Discoverability is, as I think everyone agrees, the Holy Grail when it comes to writing. That’s true for both traditionally published and self-published authors. It’s true for everyone.

Thus, this post by James Scott Bell at Kill Zone Blog certainly caught my eye: How to Get Discovered When Nobody Knows Who The Heck You Are

I’m pretty sure that I’m already routinely doing the stuff that simultaneously fits into both of the following categories:

(a) I know how to do it, and

(b) I don’t hate doing it.

This includes writing the actual books, blogging here, and buying promotions via promotion sites. It doesn’t include any kind of social media, because while I don’t dislike Twitter, say, the more time you spend doing stuff on social media, the less time you spend writing. Or something, anyway; time has to give somewhere. Also, it turns out I personally can’t focus on writing properly if the outrage meter is constantly turned up, and social media is really terrible that way.

I am keenly aware that there is a huge amount of other stuff that fits into a third category:

(c) I’m willing to believe it’s important, but I don’t know how to do it, don’t want to learn how to do it, and/or hate doing it.

One story of the past year or so is an ongoing attempt to move one thing at a time from (c) into the (a+b) category. After I really know how to do something, I’m likely to hate it a lot less, after all. But I don’t expect to frequently stumble upon something I’m not already doing and think, Wow, yay, that sounds like something I’d be happy to do starting tomorrow! I doubt that this Kill Zone Blog post will prove to be an exception, but hey, sure, let’s see what this post has to say. Let me see, looks like eleven points, so I guess he started off to do ten, probably, and then added an extra. So let’s see what comes first …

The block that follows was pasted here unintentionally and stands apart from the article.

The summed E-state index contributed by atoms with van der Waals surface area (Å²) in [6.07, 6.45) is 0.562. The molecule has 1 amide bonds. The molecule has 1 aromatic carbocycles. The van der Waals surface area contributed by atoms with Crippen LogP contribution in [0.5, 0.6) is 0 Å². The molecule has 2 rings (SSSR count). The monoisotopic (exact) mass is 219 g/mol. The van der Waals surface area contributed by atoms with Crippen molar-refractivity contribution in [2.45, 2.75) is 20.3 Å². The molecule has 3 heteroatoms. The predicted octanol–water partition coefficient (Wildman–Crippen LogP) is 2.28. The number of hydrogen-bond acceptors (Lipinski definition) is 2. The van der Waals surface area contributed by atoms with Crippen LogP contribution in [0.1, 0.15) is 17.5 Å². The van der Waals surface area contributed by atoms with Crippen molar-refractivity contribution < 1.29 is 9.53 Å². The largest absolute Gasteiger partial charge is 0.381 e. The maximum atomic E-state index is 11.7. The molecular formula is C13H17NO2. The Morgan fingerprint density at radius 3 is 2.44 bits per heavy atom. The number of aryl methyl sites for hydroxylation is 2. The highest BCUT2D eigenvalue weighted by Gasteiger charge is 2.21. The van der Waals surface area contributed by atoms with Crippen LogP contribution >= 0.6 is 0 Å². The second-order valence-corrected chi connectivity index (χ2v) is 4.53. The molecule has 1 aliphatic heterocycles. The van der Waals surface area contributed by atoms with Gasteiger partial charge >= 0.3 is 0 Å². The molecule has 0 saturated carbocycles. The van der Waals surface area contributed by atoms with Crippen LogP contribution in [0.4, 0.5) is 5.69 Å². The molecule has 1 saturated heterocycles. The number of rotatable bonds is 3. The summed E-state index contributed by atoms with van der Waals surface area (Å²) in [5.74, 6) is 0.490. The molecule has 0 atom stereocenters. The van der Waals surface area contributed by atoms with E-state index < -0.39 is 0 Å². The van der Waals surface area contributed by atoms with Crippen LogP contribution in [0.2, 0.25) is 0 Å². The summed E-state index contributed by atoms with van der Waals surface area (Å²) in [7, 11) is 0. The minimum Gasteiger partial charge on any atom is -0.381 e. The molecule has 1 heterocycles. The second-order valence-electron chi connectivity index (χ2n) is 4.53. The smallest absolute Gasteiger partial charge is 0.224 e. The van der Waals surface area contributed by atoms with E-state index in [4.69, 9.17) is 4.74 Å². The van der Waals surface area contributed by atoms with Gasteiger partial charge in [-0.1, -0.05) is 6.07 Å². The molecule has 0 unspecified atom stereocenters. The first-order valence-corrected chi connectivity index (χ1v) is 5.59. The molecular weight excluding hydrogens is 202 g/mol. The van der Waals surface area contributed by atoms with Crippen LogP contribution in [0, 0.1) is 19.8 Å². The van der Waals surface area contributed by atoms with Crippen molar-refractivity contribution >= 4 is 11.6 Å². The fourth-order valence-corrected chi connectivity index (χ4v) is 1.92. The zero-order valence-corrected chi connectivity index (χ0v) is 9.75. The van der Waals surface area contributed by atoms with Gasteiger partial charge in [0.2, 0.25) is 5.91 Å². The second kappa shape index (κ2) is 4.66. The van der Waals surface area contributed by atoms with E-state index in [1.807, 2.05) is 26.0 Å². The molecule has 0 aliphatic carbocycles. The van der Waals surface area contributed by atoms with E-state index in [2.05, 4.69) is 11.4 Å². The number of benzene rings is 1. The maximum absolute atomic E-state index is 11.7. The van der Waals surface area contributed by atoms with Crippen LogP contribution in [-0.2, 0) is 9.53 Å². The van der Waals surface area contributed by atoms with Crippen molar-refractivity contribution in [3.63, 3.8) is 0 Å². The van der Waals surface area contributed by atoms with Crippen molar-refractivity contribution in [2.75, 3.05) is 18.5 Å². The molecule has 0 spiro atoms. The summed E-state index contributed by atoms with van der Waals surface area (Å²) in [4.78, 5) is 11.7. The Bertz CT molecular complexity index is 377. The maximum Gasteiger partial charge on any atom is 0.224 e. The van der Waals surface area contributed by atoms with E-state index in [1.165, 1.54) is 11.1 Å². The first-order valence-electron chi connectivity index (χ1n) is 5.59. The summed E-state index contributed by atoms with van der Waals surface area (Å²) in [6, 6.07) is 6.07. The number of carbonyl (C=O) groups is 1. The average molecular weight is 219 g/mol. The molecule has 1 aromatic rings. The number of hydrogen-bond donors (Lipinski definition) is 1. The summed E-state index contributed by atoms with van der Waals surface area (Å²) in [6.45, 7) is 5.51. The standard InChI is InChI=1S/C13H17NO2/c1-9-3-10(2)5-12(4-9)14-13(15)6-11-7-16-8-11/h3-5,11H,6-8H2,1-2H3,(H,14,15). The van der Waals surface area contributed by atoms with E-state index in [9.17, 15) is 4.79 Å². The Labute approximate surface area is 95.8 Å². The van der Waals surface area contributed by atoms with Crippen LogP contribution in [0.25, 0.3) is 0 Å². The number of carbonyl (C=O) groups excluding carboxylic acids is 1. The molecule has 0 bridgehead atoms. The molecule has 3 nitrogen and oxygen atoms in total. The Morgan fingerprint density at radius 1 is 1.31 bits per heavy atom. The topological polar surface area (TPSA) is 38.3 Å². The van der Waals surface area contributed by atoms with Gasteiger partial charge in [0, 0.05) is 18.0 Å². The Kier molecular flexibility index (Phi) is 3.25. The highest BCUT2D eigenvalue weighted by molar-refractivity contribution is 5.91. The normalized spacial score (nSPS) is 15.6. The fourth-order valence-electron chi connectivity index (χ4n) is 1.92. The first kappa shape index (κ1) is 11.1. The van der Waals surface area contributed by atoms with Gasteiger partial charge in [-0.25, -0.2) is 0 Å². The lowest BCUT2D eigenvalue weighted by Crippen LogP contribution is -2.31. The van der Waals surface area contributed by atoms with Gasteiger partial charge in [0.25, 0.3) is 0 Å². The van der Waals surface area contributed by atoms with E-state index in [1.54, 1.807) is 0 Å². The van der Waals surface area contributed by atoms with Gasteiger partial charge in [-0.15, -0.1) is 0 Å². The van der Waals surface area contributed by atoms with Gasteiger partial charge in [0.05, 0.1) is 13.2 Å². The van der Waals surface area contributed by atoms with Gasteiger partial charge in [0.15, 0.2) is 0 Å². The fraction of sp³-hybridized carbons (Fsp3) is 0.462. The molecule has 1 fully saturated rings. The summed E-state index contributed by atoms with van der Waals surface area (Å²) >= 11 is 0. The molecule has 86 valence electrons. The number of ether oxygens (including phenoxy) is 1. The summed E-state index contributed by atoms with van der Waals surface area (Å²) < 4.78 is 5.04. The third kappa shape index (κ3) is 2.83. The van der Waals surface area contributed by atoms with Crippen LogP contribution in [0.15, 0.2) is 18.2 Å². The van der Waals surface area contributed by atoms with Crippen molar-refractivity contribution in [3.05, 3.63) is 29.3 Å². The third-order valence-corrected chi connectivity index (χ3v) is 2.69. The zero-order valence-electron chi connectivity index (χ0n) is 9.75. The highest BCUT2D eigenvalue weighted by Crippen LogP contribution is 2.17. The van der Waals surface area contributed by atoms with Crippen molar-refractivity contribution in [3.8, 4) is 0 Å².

1) Use a loss leader. Sure, probably, though that depends on having a series. And I’m not sure whether it would be useful enough to set first books permanently to 99c or free or whatever. Maybe it would. Maybe I’ll try that for an extended period eventually.

2) Use Kindle Select.

Yes, I’m feeling like this is probably correct. I’ve gone back and forth with pulling everything out of KU and going wide with it all, but I don’t think that’s going to happen very soon, if at all. I’m probably not going to put out the Tuyo series through BVC because I want to leave it in KU. Tuyo and Tarashana between them get at least as many KENP reads as everything else put together.

The Black Dog series, not sure. The next ones I’ll do through BVC are The Sphere of the Winds and Door into Light, because those are not in KU anyway. (I ought to have done them first, but I didn’t think of that.)

Pulling Death’s Lady out of KU has definitely dropped royalties for that series, even though sales immediately went up. I’m going to use that series to try different wide strategies and the Tuyo series to continue trying KU strategies and we’ll see how everything looks in another year. Or two.

3) Grow your email list.